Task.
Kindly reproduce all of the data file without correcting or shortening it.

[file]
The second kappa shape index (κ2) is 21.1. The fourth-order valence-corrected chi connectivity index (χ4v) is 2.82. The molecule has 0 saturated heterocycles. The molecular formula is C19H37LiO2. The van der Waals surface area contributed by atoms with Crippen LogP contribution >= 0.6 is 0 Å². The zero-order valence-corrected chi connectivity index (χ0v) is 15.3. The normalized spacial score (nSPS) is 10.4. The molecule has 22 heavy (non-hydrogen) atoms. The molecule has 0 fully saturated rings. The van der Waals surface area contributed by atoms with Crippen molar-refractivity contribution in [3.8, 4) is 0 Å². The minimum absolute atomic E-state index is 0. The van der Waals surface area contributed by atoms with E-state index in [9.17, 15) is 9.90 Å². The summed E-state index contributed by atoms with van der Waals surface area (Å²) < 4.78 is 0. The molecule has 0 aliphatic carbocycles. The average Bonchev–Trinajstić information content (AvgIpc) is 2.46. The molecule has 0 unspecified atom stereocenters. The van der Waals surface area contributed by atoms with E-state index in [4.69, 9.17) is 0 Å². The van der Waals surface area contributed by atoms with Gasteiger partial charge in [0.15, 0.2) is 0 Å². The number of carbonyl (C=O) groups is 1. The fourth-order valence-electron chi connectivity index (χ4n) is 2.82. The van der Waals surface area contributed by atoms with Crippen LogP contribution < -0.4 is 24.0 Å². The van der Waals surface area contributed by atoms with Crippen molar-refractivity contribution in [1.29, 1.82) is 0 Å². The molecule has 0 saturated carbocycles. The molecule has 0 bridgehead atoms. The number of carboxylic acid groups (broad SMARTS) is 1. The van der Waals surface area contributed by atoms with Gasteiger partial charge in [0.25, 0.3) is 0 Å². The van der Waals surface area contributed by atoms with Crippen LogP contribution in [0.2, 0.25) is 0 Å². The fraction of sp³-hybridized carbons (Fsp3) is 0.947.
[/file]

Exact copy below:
The second kappa shape index (κ2) is 21.1. The fourth-order valence-corrected chi connectivity index (χ4v) is 2.82. The molecule has 0 saturated heterocycles. The molecular formula is C19H37LiO2. The van der Waals surface area contributed by atoms with Crippen LogP contribution >= 0.6 is 0 Å². The zero-order valence-corrected chi connectivity index (χ0v) is 15.3. The normalized spacial score (nSPS) is 10.4. The molecule has 22 heavy (non-hydrogen) atoms. The molecule has 0 fully saturated rings. The van der Waals surface area contributed by atoms with Crippen molar-refractivity contribution in [3.8, 4) is 0 Å². The minimum absolute atomic E-state index is 0. The van der Waals surface area contributed by atoms with E-state index in [9.17, 15) is 9.90 Å². The summed E-state index contributed by atoms with van der Waals surface area (Å²) < 4.78 is 0. The molecule has 0 aliphatic carbocycles. The average Bonchev–Trinajstić information content (AvgIpc) is 2.46. The molecule has 0 unspecified atom stereocenters. The van der Waals surface area contributed by atoms with E-state index in [4.69, 9.17) is 0 Å². The van der Waals surface area contributed by atoms with Gasteiger partial charge in [0.15, 0.2) is 0 Å². The number of carbonyl (C=O) groups is 1. The fourth-order valence-electron chi connectivity index (χ4n) is 2.82. The van der Waals surface area contributed by atoms with Crippen LogP contribution < -0.4 is 24.0 Å². The van der Waals surface area contributed by atoms with Crippen molar-refractivity contribution in [1.29, 1.82) is 0 Å². The molecule has 0 saturated carbocycles. The molecule has 0 bridgehead atoms. The number of carboxylic acid groups (broad SMARTS) is 1. The van der Waals surface area contributed by atoms with Gasteiger partial charge in [0.25, 0.3) is 0 Å². The van der Waals surface area contributed by atoms with Crippen LogP contribution in [0.2, 0.25) is 0 Å². The fraction of sp³-hybridized carbons (Fsp3) is 0.947.